So what was my cat thinking??

So what was my cat thinking??

So what was my cat thinking??

It's called anthropomorphism - attributing human-like emotions and characteristics to animals and objects. We tend to do that naturally. It's easy to explain our cat's every behavior as if they were a person (albeit a furry one!)

Originally, the scientific opinion was that animals don't have emotions, feel love or shame or jealousy.  It was also once believed that animals don't have cognitive thoughts, only instinctual or learned reactions to events in their lives, living strictly in the moment (which can be healthy for humans, actually!)
It's now understood that's not the case. Research has proved what us pet owners have known for a long time, that pets can choose how to react, make decisions and definitely feel emotions based on how we treat them, etc... It's also widely accepted that different animals have different personalities, just like humans.  Some are more sensitive, timid, and some are naturally dominant, prone to jealousy, possessive.  More than learned behaviors, studies show that this is innate. Shelter animals will build a culture, a shared set of rules and expectations, especially when dealing with new arrivals. Can you imaging a chaotic environment of cats acting purely instinctual?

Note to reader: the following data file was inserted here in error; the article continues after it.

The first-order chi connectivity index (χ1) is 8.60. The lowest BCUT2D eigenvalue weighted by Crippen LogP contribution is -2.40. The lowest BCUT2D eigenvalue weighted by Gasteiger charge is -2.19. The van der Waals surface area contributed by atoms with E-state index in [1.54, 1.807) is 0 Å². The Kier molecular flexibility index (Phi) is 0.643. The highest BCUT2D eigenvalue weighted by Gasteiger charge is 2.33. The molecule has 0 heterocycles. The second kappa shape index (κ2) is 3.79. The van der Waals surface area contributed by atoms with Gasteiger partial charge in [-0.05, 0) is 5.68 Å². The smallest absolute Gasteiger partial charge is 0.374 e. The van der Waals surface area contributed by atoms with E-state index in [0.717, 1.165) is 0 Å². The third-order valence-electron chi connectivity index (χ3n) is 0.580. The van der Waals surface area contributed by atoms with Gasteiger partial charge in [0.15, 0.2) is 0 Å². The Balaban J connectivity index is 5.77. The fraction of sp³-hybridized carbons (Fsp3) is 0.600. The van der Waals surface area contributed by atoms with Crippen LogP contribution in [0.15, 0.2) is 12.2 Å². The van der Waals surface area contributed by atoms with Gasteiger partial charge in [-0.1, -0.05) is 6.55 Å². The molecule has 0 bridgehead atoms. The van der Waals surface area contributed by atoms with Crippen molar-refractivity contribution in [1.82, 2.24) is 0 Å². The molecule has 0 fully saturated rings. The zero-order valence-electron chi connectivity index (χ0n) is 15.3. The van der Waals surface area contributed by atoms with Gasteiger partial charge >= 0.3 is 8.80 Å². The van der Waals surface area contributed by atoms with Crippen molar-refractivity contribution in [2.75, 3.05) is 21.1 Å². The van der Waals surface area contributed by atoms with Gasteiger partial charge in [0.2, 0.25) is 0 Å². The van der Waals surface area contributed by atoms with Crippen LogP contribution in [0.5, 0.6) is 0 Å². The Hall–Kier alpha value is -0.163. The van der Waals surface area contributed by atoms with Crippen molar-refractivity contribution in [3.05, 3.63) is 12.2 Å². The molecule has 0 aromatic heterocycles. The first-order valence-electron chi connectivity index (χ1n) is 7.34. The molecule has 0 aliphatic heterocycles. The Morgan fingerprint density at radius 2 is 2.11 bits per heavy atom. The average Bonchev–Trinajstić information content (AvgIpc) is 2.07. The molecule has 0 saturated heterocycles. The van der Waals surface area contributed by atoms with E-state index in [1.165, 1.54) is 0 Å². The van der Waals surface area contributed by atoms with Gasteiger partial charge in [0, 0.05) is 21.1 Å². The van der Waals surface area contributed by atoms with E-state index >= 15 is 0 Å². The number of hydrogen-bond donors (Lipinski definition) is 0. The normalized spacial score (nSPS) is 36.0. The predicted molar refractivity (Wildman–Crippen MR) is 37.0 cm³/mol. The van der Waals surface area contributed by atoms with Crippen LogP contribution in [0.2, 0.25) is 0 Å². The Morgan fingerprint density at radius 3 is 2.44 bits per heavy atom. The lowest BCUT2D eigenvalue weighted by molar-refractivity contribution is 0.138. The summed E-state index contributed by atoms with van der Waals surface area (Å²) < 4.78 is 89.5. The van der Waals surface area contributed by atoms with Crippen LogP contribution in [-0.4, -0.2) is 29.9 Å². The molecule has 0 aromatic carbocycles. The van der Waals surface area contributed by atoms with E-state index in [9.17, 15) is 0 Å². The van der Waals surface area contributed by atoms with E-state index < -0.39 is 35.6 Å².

Communication displays a cat's intention, wants and feelings.  Cat owners notice that much of the meowing throughout the day is meant solely for them, even in multi-cat households. Most of cats interactions between themselves is non-verbal -  hissing and screaming at their mates being the exception! Generally meows are learned skills to tell us what they want, and rewarded by us providing the response, whether it's food, attention or distress.  And astute cat parents learn to distinguish meaning between the various meows, coos and growls - they all express our cat's thought and desires. The use of nonverbal postures and gesturing are also important clues to what cats are thinking and wanting of us.  Many cats will tap us with their paw to wake us up, continue a petting session and get our attention. Ignoring us when we return from a long absence sends us a strong message of their disapproval. Conversely,  greeting us at the the door or bringing us a favorite toy tells us they are ready for attention. Jealousy is displayed by some cats if you are paying too much attention to a housemate.  Some may argue that these are all learned responses, but choosing when and how to interact with us suggests otherwise.

So be a good listener and pay attention you your cats actions. It can improve your relationship just like with us humans!

  Source: Catnip Journal from Tufts University.




    Anne Avram on

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